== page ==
Brutus Cage was my best friend. He taught me how to make poisons and acids from every day plants. My favourite creation of his was an acid so strong it could sizzle through the blades on my daggers and turn them into a kind of green goop. I'm not entirely sure of how it works but it was awesome none the less. I myself managed to make an acid that can disintegrate rubber and leave you with just black smoke. It was one of my favourite creations. I smiled reminiscing as I climbed the stairs the banister smooth in my hand. I would miss him most while in the arena.
Pulling open the door to my bedroom, I smiled. On the back wall was a mural, a tree with every colour of fall leaf imaginable and a few more besides. On the intricately carved pine bed was a hand embroidered orange cover. From every wall smiled black and white photographs of herself as a child with her mother, her father and her sister, Eliza. She had spent so much time at the academy, that she had become unaccustomed to these little touches.
Eliza bustled in with a tray of sandwiches and cake, her face so tired but wearing the same smile she always reserved for her twin. "Hey sis" I said smiling at her as she placed the tray down on my desk. She gave me a fierce grin in response "good to see you. Mother has said that you should get your clothes out ready for tomorrow. Any idea what you're going to take as a token?" She asked. I nodded to express that I understood. "I have no idea. Any suggestions?" I asked. I could tell she was bursting to tell me something and didn't want to ruin her moment. She smiled and drew something small and black out of her dress pocket; a ring. It was beautifully made, two small band of black metal with a strip of emerald sandwiched between them to make one ring. "I knew you wouldn't have," she replied holding the ring out to me "I want you to take this. I made it. Mother got me started in the business and it's the first ring I've made." She was clearly very proud of herself.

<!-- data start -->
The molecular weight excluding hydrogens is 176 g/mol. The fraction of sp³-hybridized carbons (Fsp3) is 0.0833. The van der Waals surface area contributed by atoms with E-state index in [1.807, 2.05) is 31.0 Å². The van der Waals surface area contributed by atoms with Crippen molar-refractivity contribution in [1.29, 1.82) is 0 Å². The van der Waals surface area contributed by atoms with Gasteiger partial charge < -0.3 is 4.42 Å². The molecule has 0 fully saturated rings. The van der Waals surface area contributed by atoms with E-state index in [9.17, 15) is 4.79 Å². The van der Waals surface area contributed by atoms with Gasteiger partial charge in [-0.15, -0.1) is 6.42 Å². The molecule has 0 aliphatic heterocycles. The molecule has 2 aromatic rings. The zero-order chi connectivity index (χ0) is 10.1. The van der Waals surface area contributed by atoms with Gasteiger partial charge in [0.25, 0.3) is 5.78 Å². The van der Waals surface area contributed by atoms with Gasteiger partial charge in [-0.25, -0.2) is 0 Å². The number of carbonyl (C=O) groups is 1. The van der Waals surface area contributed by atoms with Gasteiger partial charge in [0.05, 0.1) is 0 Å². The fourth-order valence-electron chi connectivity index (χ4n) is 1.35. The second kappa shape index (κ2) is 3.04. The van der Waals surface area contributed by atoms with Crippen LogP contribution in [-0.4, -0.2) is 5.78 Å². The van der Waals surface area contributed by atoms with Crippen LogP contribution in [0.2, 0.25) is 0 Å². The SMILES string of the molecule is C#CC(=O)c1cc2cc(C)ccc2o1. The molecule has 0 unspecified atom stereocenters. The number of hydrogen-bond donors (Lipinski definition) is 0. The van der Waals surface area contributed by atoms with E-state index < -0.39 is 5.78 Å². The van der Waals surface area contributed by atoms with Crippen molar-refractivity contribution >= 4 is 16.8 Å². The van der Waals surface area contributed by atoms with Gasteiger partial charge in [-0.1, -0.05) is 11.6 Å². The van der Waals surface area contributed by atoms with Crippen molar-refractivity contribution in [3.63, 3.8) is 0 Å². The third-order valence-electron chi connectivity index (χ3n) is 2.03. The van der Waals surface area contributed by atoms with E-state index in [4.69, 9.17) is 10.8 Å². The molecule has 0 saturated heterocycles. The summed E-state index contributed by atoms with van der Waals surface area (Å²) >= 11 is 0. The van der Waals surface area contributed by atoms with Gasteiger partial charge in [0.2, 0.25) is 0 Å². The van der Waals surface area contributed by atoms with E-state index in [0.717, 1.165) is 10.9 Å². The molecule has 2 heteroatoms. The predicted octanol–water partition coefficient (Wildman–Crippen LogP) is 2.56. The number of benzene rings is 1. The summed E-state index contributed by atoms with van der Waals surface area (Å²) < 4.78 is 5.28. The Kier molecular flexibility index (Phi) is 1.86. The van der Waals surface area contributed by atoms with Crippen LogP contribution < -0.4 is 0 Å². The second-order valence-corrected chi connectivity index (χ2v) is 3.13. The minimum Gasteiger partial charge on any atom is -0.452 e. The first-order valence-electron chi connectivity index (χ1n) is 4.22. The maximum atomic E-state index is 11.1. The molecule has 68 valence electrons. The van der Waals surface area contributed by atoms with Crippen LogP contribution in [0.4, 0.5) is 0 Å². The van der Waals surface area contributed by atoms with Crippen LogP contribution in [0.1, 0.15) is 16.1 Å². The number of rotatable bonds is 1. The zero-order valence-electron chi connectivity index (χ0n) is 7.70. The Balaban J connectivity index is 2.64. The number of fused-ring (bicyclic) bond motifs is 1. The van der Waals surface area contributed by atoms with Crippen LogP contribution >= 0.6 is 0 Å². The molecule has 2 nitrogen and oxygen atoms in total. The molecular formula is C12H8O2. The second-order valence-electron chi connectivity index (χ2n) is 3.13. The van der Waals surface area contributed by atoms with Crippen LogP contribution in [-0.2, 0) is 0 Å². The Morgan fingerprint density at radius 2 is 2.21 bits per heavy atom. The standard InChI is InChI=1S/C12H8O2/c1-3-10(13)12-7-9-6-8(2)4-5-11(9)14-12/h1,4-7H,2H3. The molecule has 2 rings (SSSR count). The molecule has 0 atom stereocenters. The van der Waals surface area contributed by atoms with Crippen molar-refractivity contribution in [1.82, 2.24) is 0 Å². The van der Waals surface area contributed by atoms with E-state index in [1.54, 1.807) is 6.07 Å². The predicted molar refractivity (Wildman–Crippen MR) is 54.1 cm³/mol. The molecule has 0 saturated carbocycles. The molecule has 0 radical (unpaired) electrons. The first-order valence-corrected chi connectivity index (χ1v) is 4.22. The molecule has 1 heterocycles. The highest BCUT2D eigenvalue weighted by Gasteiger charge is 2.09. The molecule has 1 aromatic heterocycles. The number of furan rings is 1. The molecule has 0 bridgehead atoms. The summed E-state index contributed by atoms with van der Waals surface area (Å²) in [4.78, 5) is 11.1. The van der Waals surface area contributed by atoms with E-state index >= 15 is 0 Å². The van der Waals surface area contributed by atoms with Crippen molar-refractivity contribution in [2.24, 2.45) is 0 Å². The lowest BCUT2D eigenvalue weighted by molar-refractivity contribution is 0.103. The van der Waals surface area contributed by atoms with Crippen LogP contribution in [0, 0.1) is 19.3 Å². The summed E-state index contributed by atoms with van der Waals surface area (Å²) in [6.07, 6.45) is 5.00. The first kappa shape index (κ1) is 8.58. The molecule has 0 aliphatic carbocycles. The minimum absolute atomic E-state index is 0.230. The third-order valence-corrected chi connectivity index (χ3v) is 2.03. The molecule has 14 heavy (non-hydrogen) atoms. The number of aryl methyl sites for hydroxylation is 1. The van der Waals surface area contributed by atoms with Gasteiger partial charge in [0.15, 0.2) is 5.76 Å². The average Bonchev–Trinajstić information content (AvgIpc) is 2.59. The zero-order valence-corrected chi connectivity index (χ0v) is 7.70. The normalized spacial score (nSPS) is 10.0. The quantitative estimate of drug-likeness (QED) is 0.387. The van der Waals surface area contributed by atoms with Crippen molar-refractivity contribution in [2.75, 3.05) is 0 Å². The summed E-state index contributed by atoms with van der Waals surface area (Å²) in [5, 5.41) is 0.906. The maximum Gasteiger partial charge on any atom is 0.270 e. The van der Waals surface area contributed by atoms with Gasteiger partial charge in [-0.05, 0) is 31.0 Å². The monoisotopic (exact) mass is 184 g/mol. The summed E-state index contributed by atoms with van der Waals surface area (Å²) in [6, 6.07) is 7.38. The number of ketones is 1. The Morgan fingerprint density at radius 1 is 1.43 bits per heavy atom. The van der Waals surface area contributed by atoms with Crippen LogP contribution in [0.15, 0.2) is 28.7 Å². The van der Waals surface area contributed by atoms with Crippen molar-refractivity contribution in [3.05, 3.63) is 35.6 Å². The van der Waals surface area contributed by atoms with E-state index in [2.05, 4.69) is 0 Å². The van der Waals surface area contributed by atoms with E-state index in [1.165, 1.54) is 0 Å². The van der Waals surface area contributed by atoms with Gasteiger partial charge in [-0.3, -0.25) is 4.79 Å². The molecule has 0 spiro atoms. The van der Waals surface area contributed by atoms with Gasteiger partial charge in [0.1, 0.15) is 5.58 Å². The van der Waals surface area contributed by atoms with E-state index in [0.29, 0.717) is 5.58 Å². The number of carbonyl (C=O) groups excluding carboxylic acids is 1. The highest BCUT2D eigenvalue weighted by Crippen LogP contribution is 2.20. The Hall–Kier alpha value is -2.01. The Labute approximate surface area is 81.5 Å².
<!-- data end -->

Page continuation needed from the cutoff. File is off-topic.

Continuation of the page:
Mother was a jeweller and made rings and necklaces while my father ran the district. It had started off as a hobby, something she enjoyed but when her friends started ask who made it, she started to think. Three years later, her business was going strong and she was loving it. When I started training, mother and father decided I would be the tribute of the family while Eliza would help my mother. She had started on with her only two months ago and she was a natural. This ring stood only as an example of that.
I clasped my fingers around it and the cold metal bit into my palm. I smiled lovingly at my sister. My twin. My other half. "Thank you. I will win this for you. And with this," I held up the ring "I'll look damn good while doing it" I grinned cockily and winked. She snorted with laughter and doubled over. I laughed at her reaction and she punched me on the arm. "You wish" she chuckled softly. With one last smile she turned and left calling out, "don’t forget to get your clothes ready" as she departed.
I turned to my desk and placed the ring on it, smiling at my reflection. I then made my way over to the doors of my wardrobe flinging them open revealing rows upon rows of clothes and shoes. My eyes scanned over them until I settled on my decision. Reaching in, I pulled out a white top with a short floral skirt and some beige heels. Nothing too fancy, pretty enough to be memorable but not frilly enough to pass her off as just another rich snob from District One.
Laying the clothes out on my desk chair, I walked back to the wardrobe and pulled out a silk cream nightgown and quickly got changed before sliding under the covers of my bed with my book and dinner. Only three hours till the day of the reaping.